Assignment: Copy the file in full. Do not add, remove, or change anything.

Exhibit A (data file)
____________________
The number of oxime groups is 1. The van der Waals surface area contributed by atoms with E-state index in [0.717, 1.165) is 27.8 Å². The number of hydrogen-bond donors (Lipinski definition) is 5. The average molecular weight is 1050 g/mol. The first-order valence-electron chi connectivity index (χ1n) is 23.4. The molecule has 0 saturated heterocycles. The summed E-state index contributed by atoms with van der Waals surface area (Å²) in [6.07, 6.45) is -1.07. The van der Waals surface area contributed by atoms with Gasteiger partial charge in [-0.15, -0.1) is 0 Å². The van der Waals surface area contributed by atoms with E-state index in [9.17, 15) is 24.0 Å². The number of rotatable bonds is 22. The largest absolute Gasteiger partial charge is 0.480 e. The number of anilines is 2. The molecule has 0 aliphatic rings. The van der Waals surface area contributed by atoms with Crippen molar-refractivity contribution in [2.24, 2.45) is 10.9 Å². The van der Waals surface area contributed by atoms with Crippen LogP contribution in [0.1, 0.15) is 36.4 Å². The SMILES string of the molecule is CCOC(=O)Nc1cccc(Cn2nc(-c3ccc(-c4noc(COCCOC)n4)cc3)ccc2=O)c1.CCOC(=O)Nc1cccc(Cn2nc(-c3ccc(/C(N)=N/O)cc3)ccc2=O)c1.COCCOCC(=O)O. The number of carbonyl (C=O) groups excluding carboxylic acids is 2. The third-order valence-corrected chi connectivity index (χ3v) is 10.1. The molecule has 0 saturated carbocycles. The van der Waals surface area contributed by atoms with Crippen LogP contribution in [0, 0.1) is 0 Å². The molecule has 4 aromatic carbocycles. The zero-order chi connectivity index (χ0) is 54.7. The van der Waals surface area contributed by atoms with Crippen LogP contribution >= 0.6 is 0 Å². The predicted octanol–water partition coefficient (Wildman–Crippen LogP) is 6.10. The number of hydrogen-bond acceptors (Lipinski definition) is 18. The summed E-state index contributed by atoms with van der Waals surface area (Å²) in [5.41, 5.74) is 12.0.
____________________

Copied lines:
The number of oxime groups is 1. The van der Waals surface area contributed by atoms with E-state index in [0.717, 1.165) is 27.8 Å². The number of hydrogen-bond donors (Lipinski definition) is 5. The average molecular weight is 1050 g/mol. The first-order valence-electron chi connectivity index (χ1n) is 23.4. The molecule has 0 saturated heterocycles. The summed E-state index contributed by atoms with van der Waals surface area (Å²) in [6.07, 6.45) is -1.07. The van der Waals surface area contributed by atoms with Gasteiger partial charge in [-0.15, -0.1) is 0 Å². The van der Waals surface area contributed by atoms with E-state index in [9.17, 15) is 24.0 Å². The number of rotatable bonds is 22. The largest absolute Gasteiger partial charge is 0.480 e. The number of anilines is 2. The molecule has 0 aliphatic rings. The van der Waals surface area contributed by atoms with Crippen molar-refractivity contribution in [2.24, 2.45) is 10.9 Å². The van der Waals surface area contributed by atoms with Crippen LogP contribution in [0.1, 0.15) is 36.4 Å². The SMILES string of the molecule is CCOC(=O)Nc1cccc(Cn2nc(-c3ccc(-c4noc(COCCOC)n4)cc3)ccc2=O)c1.CCOC(=O)Nc1cccc(Cn2nc(-c3ccc(/C(N)=N/O)cc3)ccc2=O)c1.COCCOCC(=O)O. The number of carbonyl (C=O) groups excluding carboxylic acids is 2. The third-order valence-corrected chi connectivity index (χ3v) is 10.1. The molecule has 0 saturated carbocycles. The van der Waals surface area contributed by atoms with Crippen LogP contribution in [0, 0.1) is 0 Å². The molecule has 4 aromatic carbocycles. The zero-order chi connectivity index (χ0) is 54.7. The van der Waals surface area contributed by atoms with Crippen LogP contribution >= 0.6 is 0 Å². The predicted octanol–water partition coefficient (Wildman–Crippen LogP) is 6.10. The number of hydrogen-bond acceptors (Lipinski definition) is 18. The summed E-state index contributed by atoms with van der Waals surface area (Å²) in [5.41, 5.74) is 12.0.